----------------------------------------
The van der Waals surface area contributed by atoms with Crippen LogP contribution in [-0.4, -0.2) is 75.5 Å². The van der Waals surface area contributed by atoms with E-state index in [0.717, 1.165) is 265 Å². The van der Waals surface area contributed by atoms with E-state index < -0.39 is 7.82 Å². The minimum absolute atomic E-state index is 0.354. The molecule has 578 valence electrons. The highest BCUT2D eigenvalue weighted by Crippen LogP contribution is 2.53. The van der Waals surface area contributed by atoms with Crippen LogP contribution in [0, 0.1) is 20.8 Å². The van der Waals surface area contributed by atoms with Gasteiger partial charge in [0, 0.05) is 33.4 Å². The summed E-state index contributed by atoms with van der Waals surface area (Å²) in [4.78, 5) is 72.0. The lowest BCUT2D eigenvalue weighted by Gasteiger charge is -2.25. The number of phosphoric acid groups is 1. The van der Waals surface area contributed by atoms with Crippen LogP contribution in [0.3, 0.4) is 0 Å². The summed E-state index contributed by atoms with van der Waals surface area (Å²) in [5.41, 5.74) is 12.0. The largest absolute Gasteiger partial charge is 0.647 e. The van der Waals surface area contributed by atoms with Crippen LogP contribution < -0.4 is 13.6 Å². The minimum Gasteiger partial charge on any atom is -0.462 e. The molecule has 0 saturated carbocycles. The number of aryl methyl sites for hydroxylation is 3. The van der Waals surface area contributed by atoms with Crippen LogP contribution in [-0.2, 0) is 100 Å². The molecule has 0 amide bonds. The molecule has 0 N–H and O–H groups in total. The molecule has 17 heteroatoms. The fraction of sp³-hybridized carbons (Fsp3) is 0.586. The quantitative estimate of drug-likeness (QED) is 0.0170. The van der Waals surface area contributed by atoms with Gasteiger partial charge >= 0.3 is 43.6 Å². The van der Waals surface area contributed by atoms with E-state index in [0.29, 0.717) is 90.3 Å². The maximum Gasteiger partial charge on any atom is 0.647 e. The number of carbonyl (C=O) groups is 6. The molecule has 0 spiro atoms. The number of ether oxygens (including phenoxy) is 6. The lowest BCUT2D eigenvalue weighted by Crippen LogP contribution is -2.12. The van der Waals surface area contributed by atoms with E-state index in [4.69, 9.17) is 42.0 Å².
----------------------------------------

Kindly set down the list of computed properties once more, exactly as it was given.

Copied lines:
The van der Waals surface area contributed by atoms with Crippen LogP contribution in [-0.4, -0.2) is 75.5 Å². The van der Waals surface area contributed by atoms with E-state index in [0.717, 1.165) is 265 Å². The van der Waals surface area contributed by atoms with E-state index < -0.39 is 7.82 Å². The minimum absolute atomic E-state index is 0.354. The molecule has 578 valence electrons. The highest BCUT2D eigenvalue weighted by Crippen LogP contribution is 2.53. The van der Waals surface area contributed by atoms with Crippen LogP contribution in [0, 0.1) is 20.8 Å². The van der Waals surface area contributed by atoms with Gasteiger partial charge in [0, 0.05) is 33.4 Å². The summed E-state index contributed by atoms with van der Waals surface area (Å²) in [4.78, 5) is 72.0. The lowest BCUT2D eigenvalue weighted by Gasteiger charge is -2.25. The number of phosphoric acid groups is 1. The van der Waals surface area contributed by atoms with Crippen LogP contribution in [0.3, 0.4) is 0 Å². The summed E-state index contributed by atoms with van der Waals surface area (Å²) in [5.41, 5.74) is 12.0. The largest absolute Gasteiger partial charge is 0.647 e. The van der Waals surface area contributed by atoms with Crippen LogP contribution < -0.4 is 13.6 Å². The minimum Gasteiger partial charge on any atom is -0.462 e. The molecule has 0 saturated carbocycles. The number of aryl methyl sites for hydroxylation is 3. The van der Waals surface area contributed by atoms with Crippen LogP contribution in [-0.2, 0) is 100 Å². The molecule has 0 amide bonds. The molecule has 0 N–H and O–H groups in total. The molecule has 17 heteroatoms. The fraction of sp³-hybridized carbons (Fsp3) is 0.586. The quantitative estimate of drug-likeness (QED) is 0.0170. The van der Waals surface area contributed by atoms with Gasteiger partial charge >= 0.3 is 43.6 Å². The van der Waals surface area contributed by atoms with E-state index in [0.29, 0.717) is 90.3 Å². The maximum Gasteiger partial charge on any atom is 0.647 e. The number of carbonyl (C=O) groups is 6. The molecule has 0 spiro atoms. The number of ether oxygens (including phenoxy) is 6. The lowest BCUT2D eigenvalue weighted by Crippen LogP contribution is -2.12. The van der Waals surface area contributed by atoms with E-state index in [4.69, 9.17) is 42.0 Å².